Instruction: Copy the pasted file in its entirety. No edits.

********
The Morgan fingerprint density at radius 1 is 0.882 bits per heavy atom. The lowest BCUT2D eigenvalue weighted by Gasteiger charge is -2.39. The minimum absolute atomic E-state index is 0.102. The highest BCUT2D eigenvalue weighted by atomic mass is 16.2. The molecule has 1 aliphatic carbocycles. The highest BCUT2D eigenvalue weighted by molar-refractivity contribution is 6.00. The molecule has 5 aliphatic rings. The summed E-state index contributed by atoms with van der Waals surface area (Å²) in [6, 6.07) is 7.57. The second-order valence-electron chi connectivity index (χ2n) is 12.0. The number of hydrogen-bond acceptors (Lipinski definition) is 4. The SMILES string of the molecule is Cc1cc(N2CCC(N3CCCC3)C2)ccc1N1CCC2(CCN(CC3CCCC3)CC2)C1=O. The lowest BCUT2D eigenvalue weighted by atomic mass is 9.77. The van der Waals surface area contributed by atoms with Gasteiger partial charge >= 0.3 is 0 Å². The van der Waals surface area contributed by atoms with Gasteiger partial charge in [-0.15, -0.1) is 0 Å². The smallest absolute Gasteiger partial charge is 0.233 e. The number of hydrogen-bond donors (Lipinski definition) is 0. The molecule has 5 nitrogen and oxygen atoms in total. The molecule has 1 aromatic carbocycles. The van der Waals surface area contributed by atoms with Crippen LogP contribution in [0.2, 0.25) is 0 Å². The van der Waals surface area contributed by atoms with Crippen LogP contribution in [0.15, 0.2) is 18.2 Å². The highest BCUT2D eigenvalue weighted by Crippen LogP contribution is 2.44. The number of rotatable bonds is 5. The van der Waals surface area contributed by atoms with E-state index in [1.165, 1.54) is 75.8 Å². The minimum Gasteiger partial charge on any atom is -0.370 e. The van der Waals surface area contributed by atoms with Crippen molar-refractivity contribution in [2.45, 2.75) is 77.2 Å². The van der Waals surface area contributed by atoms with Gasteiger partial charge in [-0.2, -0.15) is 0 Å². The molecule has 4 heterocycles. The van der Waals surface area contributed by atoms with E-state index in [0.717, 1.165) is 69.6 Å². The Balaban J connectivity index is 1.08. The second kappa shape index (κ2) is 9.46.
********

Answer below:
The Morgan fingerprint density at radius 1 is 0.882 bits per heavy atom. The lowest BCUT2D eigenvalue weighted by Gasteiger charge is -2.39. The minimum absolute atomic E-state index is 0.102. The highest BCUT2D eigenvalue weighted by atomic mass is 16.2. The molecule has 1 aliphatic carbocycles. The highest BCUT2D eigenvalue weighted by molar-refractivity contribution is 6.00. The molecule has 5 aliphatic rings. The summed E-state index contributed by atoms with van der Waals surface area (Å²) in [6, 6.07) is 7.57. The second-order valence-electron chi connectivity index (χ2n) is 12.0. The number of hydrogen-bond acceptors (Lipinski definition) is 4. The SMILES string of the molecule is Cc1cc(N2CCC(N3CCCC3)C2)ccc1N1CCC2(CCN(CC3CCCC3)CC2)C1=O. The lowest BCUT2D eigenvalue weighted by atomic mass is 9.77. The van der Waals surface area contributed by atoms with Gasteiger partial charge >= 0.3 is 0 Å². The van der Waals surface area contributed by atoms with Gasteiger partial charge in [-0.15, -0.1) is 0 Å². The smallest absolute Gasteiger partial charge is 0.233 e. The number of hydrogen-bond donors (Lipinski definition) is 0. The molecule has 5 nitrogen and oxygen atoms in total. The molecule has 1 aromatic carbocycles. The van der Waals surface area contributed by atoms with Crippen LogP contribution in [0.2, 0.25) is 0 Å². The van der Waals surface area contributed by atoms with Crippen LogP contribution in [0.15, 0.2) is 18.2 Å². The highest BCUT2D eigenvalue weighted by Crippen LogP contribution is 2.44. The number of rotatable bonds is 5. The van der Waals surface area contributed by atoms with E-state index in [1.165, 1.54) is 75.8 Å². The minimum Gasteiger partial charge on any atom is -0.370 e. The van der Waals surface area contributed by atoms with Crippen molar-refractivity contribution in [2.45, 2.75) is 77.2 Å². The van der Waals surface area contributed by atoms with Gasteiger partial charge in [-0.2, -0.15) is 0 Å². The molecule has 4 heterocycles. The van der Waals surface area contributed by atoms with E-state index in [0.717, 1.165) is 69.6 Å². The Balaban J connectivity index is 1.08. The second kappa shape index (κ2) is 9.46.